A conversation with Jenny Theolin, Design & Education Consultant and Founder of Studio Theolin, WOW Academy, Toolbox Toolbox, and Design Education.
“My approach on facilitation completely changed because I was really nervous going into a session where we basically had everybody sitting around in a circle and everybody had a chance to share their feedback and their thoughts to this really positive thing that we are doing. I think it wasn’t until I had a more experienced person helping me navigate that. But also when I could connect my actions to what I was aware of that they were going through. So they were going through an experience that I was not part of and what they actually did was give me a window into that to be able to facilitate that and help that going forward. So I think that was like the time where I went from, “I hate my job,” to, “Oh my God, I love my job.” And I’m a facilitator.”Jenny Theolin
In this episode of Control the Room, I had the pleasure of speaking with Jenny Theolin about her journey becoming a facilitator, entrepreneur, and design and education consultant. We talk about her side project curating the best business, design, and organizational change tool boxes built by some of the most influential companies, institutions, and thinkers in the world. We then discuss setting up client briefs for success, how participants should leave a session, and why she’s sick of the word ‘workshop’. Listen in to learn why Jenny wants facilitators to be the energy they’d like to see in the room.
[1:45] What Led Jenny To Become A Facilitator
[11:30] Leaning Into Tension
[25:15] The Benefits Of Working In Public[31:00] Happiness Leads To Success
[40:35] Be A Mirror For The Energy You’d Link To See In The Room
Links | Resources
About the Guest
Experienced designer, learning leader, and educator. With nearly two decades experience working in the design industry, Jenny can now be found working with some of the world’s leading schools, as well as helping corporate companies become learning organisations through co-designing internal processes and programmes.
Through learning design and facilitation, leadership coaching, and designing corporate training programs, her mission is to continue to inspire happiness at work.
She is the founder of Studio Theolin, Toolbox Toolbox, Design Education, and the recently launched WOW Academy – where she, together with an all-star team, help organizations define, build and maintain their happiest ways of working.
About Voltage Control
Voltage Control is a facilitation agency that helps teams work better together with custom-designed meetings and workshops, both in-person and virtual. Our master facilitators offer trusted guidance and custom coaching to companies who want to transform ineffective meetings, reignite stalled projects, and cut through assumptions. Based in Austin, Voltage Control designs and leads public and private workshops that range from small meetings to large conference-style gatherings.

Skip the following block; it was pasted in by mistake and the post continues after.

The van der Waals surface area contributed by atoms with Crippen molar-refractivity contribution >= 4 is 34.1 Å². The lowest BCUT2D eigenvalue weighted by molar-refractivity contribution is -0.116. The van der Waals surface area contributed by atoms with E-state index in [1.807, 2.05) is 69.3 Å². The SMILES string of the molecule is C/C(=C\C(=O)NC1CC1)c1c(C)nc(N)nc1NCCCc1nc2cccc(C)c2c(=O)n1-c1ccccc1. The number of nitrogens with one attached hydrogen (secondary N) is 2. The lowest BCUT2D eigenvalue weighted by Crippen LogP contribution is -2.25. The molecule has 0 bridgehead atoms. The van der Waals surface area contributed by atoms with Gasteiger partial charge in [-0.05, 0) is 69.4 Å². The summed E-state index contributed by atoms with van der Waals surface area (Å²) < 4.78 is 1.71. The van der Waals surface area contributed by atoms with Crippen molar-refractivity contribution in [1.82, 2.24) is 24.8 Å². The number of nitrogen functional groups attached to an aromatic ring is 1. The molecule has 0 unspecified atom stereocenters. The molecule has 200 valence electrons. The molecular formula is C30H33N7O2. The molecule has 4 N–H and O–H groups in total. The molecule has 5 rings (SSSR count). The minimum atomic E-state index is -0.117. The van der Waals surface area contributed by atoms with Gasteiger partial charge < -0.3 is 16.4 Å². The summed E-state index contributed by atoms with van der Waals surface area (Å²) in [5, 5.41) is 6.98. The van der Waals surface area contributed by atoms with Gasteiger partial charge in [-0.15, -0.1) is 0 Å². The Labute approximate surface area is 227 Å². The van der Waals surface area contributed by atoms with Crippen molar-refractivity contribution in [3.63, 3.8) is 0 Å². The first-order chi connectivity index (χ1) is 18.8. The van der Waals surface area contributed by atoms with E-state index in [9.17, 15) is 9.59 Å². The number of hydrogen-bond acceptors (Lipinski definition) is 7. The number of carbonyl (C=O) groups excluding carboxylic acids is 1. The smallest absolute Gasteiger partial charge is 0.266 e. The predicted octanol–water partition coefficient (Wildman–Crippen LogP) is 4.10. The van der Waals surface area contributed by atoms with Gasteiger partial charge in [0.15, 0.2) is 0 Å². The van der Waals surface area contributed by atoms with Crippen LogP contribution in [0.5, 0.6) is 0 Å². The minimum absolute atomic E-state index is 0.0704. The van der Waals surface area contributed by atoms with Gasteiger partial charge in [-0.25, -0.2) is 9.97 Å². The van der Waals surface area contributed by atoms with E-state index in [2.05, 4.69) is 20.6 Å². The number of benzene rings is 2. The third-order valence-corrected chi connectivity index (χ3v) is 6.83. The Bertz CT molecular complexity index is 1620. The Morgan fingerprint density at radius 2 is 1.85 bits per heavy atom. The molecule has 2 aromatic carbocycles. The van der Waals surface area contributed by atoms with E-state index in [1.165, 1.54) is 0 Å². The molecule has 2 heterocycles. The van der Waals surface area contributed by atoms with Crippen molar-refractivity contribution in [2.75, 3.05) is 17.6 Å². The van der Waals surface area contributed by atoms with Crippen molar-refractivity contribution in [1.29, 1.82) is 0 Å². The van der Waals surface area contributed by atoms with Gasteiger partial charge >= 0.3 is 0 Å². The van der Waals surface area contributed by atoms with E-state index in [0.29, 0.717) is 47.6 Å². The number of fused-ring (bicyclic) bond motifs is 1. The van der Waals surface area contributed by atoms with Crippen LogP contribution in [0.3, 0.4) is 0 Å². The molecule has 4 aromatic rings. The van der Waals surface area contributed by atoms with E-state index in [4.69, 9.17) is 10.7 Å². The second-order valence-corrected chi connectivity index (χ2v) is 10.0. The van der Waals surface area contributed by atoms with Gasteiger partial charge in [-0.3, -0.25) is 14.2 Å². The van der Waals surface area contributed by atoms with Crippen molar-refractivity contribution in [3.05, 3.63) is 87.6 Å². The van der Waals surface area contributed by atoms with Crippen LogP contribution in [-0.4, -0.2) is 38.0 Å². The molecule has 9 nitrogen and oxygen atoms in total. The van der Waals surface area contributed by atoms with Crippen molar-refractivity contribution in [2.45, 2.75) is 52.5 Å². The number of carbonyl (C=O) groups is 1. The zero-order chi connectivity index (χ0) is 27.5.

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Douglas: Welcome to the Control The Room podcast, series devoted to the exploration of meeting culture and uncovering cures for the common meeting. Some meetings have tight control, and others are loose. To control the room means achieving outcomes while striking a balance between [inaudible 00:00:21] imposing and removing structure, asserting and distributing power leaning in and leaning out, all in the service of having a truly magical meeting. Thanks for listening. If you’d like to join us live for a session sometime you can join our weekly Control The Room Facilitation Lab. It’s a free event to meet fellow facilitators and explore new techniques so you can apply the things you learn in the podcast in real time with other facilitators. Sign up today at voltagecontrol.com/facilitation-lab.
If you’d like to learn more about my new book, Magical Meetings, you can download the Magical Meetings quick start guide, a free PDF reference with some of the most important pieces of advice from the book. Download a copy today at voltagecontrol.com/magical-meetings-quick-guide. Today, I’m with Jenny Theolin at Studio Theolin, a design studio and creative catalyst currently powering Toolbox Toolbox, design education, and the newly launched WOW Academy, where she together along with an all-star team helped organizations define, build and maintain their happiest ways of working. Welcome to the show, Jenny.
Jenny: Thank you so much. Very happy to be here.
Douglas: I’m excited to talk with you today. So let’s get started by hearing just a little bit of your origin story. Like how did you get your start down this path of becoming founder of the WOW Academy?